20-401: ZoneCasting will increase interference, raise LCRA issues and promotes discriminatory practices

REC Networks has filed Reply Comments in the FCC's "ZoneCasting" proceeding, joining with the National Association of Broadcasters and major broadcast owners in opposing the concept of allowing FM Booster stations to be able to originate up to 3 minutes of local programming, mostly for the use of airing commercials that are targeted to specific "zones" within the service contour of the primary FM station. The FCC created the FM Booster service in 1970 in order to "provide FM radio service to areas and populations which are unable to receive satisfactory service by reason of distance or intervening terrain obstructions".  In their Petition for RulemakingGeoBroadcast Systems, the proponent of the ZoneCasting concept seeks to redefine the role of the FM Booster service to also include placing facilities in areas that are already well-served by the primary station, including an example of how nearly three dozen boosters can be placed to create a "zone" in Upper Manhattan for a major New York FM station that has their main transmitter.

REC found compelling, the arguments raised by NAB and others that not only would a "booster boom", especially in areas that are already very well served by the primary station will create a new swath of self-interference, but that the overall ZoneCasting concept will create a new form of advertising discrimination, which permits broadcasters to favor more desired "gold coast" areas as opposed to their entire service area. In addition, with the boosters giving priority to these gold coast areas, the areas of self-interference are likely to fall into more socioeconomically depressed areas.  In 2007, the FCC addressed discrimination in the radio advertising industry, including the "no urban/no Spanish" specifications made by agencies when purchasing advertising in a particular market.  

REC also upheld its previous remarks that due to the fact that this is the first major proceeding involving FM Boosters since the 1980s, the FCC must look at the major changes that have taken place within the broadcast band through the massive growth of FM Translators and Low Power FM stations and the enactment of the Local Community Radio Act of 2010, the FCC is required by statute to evalute the status of FM Boosters to those other secondary services as well as assuring that the FCC is complying with the LCRA by assuring that licenses for new FM Booster stations are only distributed based on local community need. 

REC reinforced their comments in stating that for new and modified FM Booster facilities:

  • That the FM Booster radio service must continue to remain secondary and equal in status to FM Translator and LPFM stations.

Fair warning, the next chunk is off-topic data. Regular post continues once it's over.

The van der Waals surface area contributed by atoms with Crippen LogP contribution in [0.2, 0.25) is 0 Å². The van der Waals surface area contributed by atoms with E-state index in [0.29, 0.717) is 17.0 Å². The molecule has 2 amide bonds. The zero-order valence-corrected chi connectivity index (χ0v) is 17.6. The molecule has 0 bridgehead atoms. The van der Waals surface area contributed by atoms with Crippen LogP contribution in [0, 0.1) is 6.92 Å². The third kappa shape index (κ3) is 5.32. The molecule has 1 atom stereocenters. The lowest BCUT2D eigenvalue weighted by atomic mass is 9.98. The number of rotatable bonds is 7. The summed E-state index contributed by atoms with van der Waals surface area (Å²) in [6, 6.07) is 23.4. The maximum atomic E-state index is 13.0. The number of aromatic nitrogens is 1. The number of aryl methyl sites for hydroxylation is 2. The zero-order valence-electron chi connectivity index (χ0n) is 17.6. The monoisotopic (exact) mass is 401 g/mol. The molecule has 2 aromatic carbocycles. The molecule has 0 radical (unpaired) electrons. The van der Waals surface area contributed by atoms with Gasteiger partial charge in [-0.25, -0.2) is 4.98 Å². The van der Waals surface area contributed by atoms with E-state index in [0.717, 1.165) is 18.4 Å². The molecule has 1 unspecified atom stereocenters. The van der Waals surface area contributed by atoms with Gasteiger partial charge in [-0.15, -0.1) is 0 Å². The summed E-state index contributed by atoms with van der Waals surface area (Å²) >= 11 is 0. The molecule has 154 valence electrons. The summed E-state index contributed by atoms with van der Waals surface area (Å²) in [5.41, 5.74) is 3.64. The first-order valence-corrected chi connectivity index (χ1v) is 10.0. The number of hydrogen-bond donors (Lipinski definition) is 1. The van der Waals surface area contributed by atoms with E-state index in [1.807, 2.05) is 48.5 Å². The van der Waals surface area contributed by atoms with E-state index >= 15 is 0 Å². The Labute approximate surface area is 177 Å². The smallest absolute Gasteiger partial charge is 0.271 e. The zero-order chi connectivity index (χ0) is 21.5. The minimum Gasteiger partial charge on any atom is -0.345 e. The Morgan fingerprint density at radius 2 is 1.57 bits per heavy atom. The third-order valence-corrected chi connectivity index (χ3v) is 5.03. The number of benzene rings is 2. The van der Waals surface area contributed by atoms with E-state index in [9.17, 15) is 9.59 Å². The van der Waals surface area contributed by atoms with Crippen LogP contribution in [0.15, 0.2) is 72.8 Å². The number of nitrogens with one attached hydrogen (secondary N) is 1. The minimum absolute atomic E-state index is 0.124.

• Applications for new and modified FM Booster stations should only be granted if a technical showing can demonstrate that within the 60 dBu contour of the proposed FM Booster facility, it can be determined using terrain-based (Longley/Rice) propagation prediction methods, that at least 40 percent of the underlying population is not able to receive a usable 54 dB field strength signal from the primary station.  This would be a mandate to address the "local community need" provision of the LCRA when assigning new licenses for secondary services like FM Boosters, LPFM and FM Translator stations.
  • Applications for new and modified FM Booster stations must provide protections to all other secondary facilities such as FM Translators and LPFM stations by prohibiting applictions that would involve overlap between the 40 dBu interfering contour of the proposed FM Booster facility and the 60 dBu protected contour of an incumbent LPFM or FM Translator facility.
  • Applications for new and modified FM Booster stations must be subject to the same interference remediation rule that applies for proposed FM Translator facilities where objections against the construction of a new FM Booster may be made at the time of application.  Currently, these objections can only be entertained at the time the FM Booster facility is actually constructed and is causing interference and thus potentially rendering a long-standing LPFM or FM Translator station, useless.
  • If the concept of alternate programming on a FM Booster is authorized, then the technology used for the local ad insertion, must, upon the activation of the Emergency Alert System, immediately revert back to the primary station's programming in order to carry the emergency message including all data codes and attention signals. 

REC agrees with the NAB and many others who are concerned that a "booster boom" will an environment where FM radio will be deemed unreliable, especially in a vulnerable period of time when automobile manufacturers are contemplating FM radio's status on the dashboard in light of the avalability of other "infotainment" solutions.  

Finally, REC disputed GeoBroadcast Systems claims that ZoneCasting will "help minority broadcast owners".  In fact, the concept can hurt the many minority organization broadcast owners of LPFM stations as well as FM Translators and as we stated, it would also hurt many minority listeners through "targeting" interference into less desirable diverse neighborhoods while giving priority to the more profitable, affluent "gold coast" areas through a new form of discriminatory redlining. 

REC's comments, in this and other FCC proceedings can be found on our Filings page: